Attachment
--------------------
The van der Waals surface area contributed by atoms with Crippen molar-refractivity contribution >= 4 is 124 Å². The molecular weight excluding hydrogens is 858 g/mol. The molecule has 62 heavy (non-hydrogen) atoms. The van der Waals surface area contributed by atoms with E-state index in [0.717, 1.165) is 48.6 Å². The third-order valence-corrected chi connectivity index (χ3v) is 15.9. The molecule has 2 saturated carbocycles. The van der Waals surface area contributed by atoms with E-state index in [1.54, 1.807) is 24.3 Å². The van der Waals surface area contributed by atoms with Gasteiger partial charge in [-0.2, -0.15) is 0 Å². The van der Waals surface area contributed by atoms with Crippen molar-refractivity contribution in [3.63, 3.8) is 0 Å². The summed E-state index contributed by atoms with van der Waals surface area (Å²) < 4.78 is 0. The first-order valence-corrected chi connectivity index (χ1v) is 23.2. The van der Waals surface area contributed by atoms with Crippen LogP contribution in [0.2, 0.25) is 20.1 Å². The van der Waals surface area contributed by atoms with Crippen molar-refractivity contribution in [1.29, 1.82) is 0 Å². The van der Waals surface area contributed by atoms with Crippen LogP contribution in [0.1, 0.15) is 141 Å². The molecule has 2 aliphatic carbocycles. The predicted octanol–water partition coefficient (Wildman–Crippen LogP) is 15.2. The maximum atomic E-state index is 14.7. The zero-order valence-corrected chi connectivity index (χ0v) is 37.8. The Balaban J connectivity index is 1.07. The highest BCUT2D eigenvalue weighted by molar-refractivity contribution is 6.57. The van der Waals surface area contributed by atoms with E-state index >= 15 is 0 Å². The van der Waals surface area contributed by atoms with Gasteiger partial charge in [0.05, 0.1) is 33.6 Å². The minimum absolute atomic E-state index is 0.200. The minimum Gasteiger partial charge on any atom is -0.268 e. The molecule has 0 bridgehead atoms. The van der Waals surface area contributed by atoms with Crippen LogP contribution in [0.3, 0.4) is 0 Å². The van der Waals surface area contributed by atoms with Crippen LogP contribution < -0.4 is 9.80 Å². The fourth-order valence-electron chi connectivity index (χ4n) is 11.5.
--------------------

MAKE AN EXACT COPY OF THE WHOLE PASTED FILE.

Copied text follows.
The van der Waals surface area contributed by atoms with Crippen molar-refractivity contribution >= 4 is 124 Å². The molecular weight excluding hydrogens is 858 g/mol. The molecule has 62 heavy (non-hydrogen) atoms. The van der Waals surface area contributed by atoms with E-state index in [0.717, 1.165) is 48.6 Å². The third-order valence-corrected chi connectivity index (χ3v) is 15.9. The molecule has 2 saturated carbocycles. The van der Waals surface area contributed by atoms with E-state index in [1.54, 1.807) is 24.3 Å². The van der Waals surface area contributed by atoms with Gasteiger partial charge in [-0.2, -0.15) is 0 Å². The van der Waals surface area contributed by atoms with Crippen molar-refractivity contribution in [3.63, 3.8) is 0 Å². The summed E-state index contributed by atoms with van der Waals surface area (Å²) < 4.78 is 0. The first-order valence-corrected chi connectivity index (χ1v) is 23.2. The van der Waals surface area contributed by atoms with Crippen LogP contribution in [0.2, 0.25) is 20.1 Å². The van der Waals surface area contributed by atoms with Crippen molar-refractivity contribution in [1.29, 1.82) is 0 Å². The van der Waals surface area contributed by atoms with Crippen LogP contribution in [0.1, 0.15) is 141 Å². The molecule has 2 aliphatic carbocycles. The predicted octanol–water partition coefficient (Wildman–Crippen LogP) is 15.2. The maximum atomic E-state index is 14.7. The zero-order valence-corrected chi connectivity index (χ0v) is 37.8. The Balaban J connectivity index is 1.07. The highest BCUT2D eigenvalue weighted by molar-refractivity contribution is 6.57. The van der Waals surface area contributed by atoms with E-state index >= 15 is 0 Å². The van der Waals surface area contributed by atoms with Gasteiger partial charge in [0.05, 0.1) is 33.6 Å². The minimum absolute atomic E-state index is 0.200. The minimum Gasteiger partial charge on any atom is -0.268 e. The molecule has 0 bridgehead atoms. The van der Waals surface area contributed by atoms with Crippen LogP contribution in [0.3, 0.4) is 0 Å². The van der Waals surface area contributed by atoms with Crippen LogP contribution < -0.4 is 9.80 Å². The fourth-order valence-electron chi connectivity index (χ4n) is 11.5.